Company training sessions rarely give me an adrenaline rush. Then again, they typically don't call for the use of respirators, exposure to smoke and fire and checking my vital signs. But this was no ordinary company training.
Working for the Houston High-Rise Triad and a commercial property management company, I recognize the danger of fire and the significance of fire safety.
Each year, a projected 15,500 high-rise structures cause around 60 civilian deaths, 930 injuries and $252 million in damages, according to a U.S. Fire Administration report on high-rise fires based on numbers from the National Fire Protection Association and National Fire Incident Reporting System. In 2004, 107 firefighters died in the line of duty in the United States, according to the Federal Emergency Management Agency.
For a reality check and to realize first-hand the dangers firefighters and occupants of burning buildings experience, I spent a half day going through training with the Houston Fire Academy in the burn building--a building devoted to firefighter training and actually set on fire.
When the smoke cleared, I not only understood the fear and danger fires present, I could truly recognize the importance of keeping our properties safe from fire. I hope my account of the experience will bring to light the seriousness and very real possibility of fire, so property owners and managers will take appropriate measures to protect properties and more importantly, lives.
A circle of extremely young, fit and excited firefighters greeted me on the morning of my training. With firefighter guides, two emergency medical technicians and a crew from fire station 55 acting as the rapid intervention team for the exercise, I was in good hands.
Before long we were put to work: A firefighter helped me put on bunker gear--heavy fire resistant boots, pants, gloves, a hood, an airtight mask, a heavy bunker coat and a fire helmet. As I adjusted to the weight of all this clothing, an air bottle with a respirator was strapped on my back. I learned how to insert the respirator into my mask and breathe. I couldn't help but notice the firefighter helping me was extremely fussy about how the gear fit and even the order in which I put it on.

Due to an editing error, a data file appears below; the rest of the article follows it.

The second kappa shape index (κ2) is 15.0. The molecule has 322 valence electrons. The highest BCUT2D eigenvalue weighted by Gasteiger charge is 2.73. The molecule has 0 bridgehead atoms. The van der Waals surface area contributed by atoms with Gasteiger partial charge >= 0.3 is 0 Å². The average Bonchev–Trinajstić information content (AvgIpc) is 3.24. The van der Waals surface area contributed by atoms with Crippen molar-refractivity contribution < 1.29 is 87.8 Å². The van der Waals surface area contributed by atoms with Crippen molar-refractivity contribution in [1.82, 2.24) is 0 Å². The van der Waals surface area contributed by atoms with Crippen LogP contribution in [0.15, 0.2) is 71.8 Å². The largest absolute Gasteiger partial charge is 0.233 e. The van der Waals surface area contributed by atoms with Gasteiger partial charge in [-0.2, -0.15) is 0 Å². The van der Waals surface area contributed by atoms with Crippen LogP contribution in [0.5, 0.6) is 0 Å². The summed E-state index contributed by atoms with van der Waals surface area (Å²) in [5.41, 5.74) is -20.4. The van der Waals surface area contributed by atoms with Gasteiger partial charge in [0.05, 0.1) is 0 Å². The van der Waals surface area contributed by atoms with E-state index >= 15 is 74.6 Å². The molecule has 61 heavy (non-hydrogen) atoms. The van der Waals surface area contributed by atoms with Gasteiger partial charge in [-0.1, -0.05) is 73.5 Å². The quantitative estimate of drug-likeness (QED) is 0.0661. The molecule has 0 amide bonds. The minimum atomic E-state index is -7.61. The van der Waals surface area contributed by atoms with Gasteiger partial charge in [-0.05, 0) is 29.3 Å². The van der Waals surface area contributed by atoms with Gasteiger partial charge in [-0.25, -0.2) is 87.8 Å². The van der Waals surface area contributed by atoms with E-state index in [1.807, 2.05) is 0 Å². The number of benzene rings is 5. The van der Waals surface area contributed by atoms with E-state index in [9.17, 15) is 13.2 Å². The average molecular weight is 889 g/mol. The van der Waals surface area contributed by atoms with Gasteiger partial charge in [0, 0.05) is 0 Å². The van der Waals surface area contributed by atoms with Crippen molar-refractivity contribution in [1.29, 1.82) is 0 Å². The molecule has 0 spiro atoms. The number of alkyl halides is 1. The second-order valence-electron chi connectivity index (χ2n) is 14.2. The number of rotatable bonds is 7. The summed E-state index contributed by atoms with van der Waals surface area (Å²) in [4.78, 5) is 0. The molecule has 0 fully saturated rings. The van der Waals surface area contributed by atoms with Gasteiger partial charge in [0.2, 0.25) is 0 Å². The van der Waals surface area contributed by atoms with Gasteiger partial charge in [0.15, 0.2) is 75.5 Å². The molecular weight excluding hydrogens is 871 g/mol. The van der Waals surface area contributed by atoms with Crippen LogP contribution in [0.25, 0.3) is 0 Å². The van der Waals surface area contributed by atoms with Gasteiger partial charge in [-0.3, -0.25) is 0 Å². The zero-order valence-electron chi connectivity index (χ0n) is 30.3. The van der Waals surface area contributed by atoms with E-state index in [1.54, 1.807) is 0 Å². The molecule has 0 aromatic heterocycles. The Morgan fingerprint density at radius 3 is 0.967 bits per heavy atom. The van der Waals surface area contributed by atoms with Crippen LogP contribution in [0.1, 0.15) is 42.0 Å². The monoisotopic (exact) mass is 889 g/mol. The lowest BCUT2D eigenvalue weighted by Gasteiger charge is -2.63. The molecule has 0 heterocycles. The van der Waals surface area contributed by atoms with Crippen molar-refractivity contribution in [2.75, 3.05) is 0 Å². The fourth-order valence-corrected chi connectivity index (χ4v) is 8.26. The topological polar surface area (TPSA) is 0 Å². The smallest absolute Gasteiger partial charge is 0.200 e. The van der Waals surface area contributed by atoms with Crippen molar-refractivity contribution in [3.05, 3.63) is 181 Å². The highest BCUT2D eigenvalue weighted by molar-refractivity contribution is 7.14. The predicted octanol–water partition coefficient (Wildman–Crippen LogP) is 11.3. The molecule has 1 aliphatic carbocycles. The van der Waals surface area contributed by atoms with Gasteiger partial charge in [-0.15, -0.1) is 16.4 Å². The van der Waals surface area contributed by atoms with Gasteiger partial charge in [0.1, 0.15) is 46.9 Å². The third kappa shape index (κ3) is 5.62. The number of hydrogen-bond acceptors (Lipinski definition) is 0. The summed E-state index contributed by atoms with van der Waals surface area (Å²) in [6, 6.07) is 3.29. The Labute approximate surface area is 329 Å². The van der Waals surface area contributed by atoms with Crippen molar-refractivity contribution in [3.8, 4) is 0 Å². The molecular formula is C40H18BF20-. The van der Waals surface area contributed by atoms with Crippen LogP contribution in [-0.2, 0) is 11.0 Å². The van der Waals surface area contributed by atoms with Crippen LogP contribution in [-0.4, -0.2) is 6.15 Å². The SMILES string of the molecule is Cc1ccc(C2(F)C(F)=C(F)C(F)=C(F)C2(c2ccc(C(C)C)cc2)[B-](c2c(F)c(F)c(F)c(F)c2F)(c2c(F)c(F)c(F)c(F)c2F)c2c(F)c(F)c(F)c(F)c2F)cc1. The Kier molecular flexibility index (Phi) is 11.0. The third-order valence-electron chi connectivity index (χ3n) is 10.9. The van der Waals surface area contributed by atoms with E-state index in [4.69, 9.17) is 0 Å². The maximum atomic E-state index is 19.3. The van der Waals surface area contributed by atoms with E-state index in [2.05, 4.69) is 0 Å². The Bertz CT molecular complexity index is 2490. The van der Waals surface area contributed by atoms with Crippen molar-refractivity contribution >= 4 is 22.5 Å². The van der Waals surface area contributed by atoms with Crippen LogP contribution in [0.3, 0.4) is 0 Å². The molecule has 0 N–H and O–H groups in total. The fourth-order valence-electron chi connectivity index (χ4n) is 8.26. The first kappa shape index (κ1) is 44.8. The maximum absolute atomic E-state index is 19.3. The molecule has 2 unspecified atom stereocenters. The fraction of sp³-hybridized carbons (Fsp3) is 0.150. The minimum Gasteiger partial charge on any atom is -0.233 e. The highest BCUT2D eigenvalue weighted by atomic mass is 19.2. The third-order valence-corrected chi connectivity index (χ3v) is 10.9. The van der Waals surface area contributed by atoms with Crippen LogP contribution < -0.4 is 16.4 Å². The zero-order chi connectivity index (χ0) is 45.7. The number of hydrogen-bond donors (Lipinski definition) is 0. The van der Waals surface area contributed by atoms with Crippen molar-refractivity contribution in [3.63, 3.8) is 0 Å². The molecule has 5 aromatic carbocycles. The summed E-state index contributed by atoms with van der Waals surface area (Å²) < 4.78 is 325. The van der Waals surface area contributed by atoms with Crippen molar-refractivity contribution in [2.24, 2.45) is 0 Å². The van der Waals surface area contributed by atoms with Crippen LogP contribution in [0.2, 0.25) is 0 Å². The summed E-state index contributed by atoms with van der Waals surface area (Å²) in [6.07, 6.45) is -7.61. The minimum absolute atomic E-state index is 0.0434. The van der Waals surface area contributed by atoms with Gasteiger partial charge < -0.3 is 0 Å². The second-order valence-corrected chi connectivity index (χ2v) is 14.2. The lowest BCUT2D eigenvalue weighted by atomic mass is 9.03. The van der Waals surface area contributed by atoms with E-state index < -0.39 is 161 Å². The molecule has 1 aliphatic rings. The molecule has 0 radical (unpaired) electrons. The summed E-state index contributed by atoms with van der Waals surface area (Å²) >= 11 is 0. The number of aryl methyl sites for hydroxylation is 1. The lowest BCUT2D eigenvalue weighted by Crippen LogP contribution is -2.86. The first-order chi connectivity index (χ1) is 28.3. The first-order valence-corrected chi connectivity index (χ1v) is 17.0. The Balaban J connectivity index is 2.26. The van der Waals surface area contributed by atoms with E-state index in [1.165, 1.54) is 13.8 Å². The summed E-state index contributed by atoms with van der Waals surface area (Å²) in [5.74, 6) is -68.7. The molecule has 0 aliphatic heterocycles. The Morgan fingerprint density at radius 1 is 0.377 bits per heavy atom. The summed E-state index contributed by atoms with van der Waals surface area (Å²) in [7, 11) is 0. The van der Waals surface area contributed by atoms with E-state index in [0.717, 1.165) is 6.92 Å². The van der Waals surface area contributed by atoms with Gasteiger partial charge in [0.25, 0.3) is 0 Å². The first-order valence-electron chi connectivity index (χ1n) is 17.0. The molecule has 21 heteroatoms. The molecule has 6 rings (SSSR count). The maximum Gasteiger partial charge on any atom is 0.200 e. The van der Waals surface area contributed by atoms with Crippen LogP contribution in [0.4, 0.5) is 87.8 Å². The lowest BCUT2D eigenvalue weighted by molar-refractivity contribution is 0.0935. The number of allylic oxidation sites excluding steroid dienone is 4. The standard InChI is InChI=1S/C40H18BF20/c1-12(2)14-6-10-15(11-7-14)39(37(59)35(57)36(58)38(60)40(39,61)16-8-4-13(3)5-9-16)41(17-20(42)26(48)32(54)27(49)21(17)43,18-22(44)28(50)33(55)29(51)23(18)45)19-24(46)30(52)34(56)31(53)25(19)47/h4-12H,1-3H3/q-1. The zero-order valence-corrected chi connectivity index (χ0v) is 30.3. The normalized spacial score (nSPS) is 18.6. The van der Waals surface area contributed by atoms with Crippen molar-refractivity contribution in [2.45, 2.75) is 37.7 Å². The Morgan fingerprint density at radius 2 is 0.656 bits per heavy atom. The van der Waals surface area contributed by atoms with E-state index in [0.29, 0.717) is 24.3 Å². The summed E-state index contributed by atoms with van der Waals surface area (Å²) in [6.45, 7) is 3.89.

Following the arduous work of just putting on the gear, a lecture ensued on the nature and behavior of structural fires and the assigned priorities of responding fire department personnel, as well as an explanation of the purpose and importance of each piece of gear.
At one point, I noticed it was easy to pick out the real firefighters. Their helmets and coats showed the effects of exposure to other fires. Just like the uniform of a field goal kicker on a football team, the bunker gear worn by guests like me was conspicuously clean.
Next on the agenda was to put that gear to test. We followed a fire chief down into the basement of the burn building--a concrete and brick structure best described as a giant barbecue pit.
Only high-powered flashlights carried by our firefighter guides illuminated our descent into the building. The temperature in the building was close to 100 degrees. A guide explained a fire simulation took place in the building two days ago, and the residual heat had yet to dissipate.
Walking down the stairs was a challenge. It was dark, and my vision was further impaired by the optics of the facemask. The biggest challenge was the 50 pounds added by my gear's weight. I was extremely focused on walking at that point, but I had the presence of mind to consider how difficult it would have been if I had to carry a firefighter's heavy toolbox.
Inside the burn building, small teams were formed, and we were instructed to stay in constant communication with our designated firefighter guide. A stack of six wooden shipping skids--representing the fuel load of a typical wooden office desk--was stacked in a corner of the room eight or nine feet away. …